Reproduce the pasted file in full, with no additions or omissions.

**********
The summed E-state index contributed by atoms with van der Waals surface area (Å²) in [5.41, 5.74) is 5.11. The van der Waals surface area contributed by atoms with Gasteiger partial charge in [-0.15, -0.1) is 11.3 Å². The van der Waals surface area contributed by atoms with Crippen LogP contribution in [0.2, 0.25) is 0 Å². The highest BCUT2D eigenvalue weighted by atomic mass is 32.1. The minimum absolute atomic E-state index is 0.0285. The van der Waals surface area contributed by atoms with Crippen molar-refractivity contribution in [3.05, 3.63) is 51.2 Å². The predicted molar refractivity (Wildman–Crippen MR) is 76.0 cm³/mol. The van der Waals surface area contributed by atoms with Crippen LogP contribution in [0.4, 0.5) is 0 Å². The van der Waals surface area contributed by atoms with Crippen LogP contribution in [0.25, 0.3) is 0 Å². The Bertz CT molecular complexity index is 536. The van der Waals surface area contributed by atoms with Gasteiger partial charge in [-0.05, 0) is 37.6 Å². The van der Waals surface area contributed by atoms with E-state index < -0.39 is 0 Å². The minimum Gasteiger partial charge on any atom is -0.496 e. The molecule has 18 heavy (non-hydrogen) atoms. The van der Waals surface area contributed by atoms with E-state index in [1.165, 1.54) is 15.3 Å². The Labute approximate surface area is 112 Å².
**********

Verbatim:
The summed E-state index contributed by atoms with van der Waals surface area (Å²) in [5.41, 5.74) is 5.11. The van der Waals surface area contributed by atoms with Gasteiger partial charge in [-0.15, -0.1) is 11.3 Å². The van der Waals surface area contributed by atoms with Crippen LogP contribution in [0.2, 0.25) is 0 Å². The highest BCUT2D eigenvalue weighted by atomic mass is 32.1. The minimum absolute atomic E-state index is 0.0285. The van der Waals surface area contributed by atoms with Crippen molar-refractivity contribution in [3.05, 3.63) is 51.2 Å². The predicted molar refractivity (Wildman–Crippen MR) is 76.0 cm³/mol. The van der Waals surface area contributed by atoms with Crippen LogP contribution in [0.4, 0.5) is 0 Å². The van der Waals surface area contributed by atoms with Crippen LogP contribution in [0.25, 0.3) is 0 Å². The Bertz CT molecular complexity index is 536. The van der Waals surface area contributed by atoms with Gasteiger partial charge in [-0.05, 0) is 37.6 Å². The van der Waals surface area contributed by atoms with E-state index < -0.39 is 0 Å². The minimum Gasteiger partial charge on any atom is -0.496 e. The molecule has 18 heavy (non-hydrogen) atoms. The van der Waals surface area contributed by atoms with E-state index in [1.165, 1.54) is 15.3 Å². The Labute approximate surface area is 112 Å².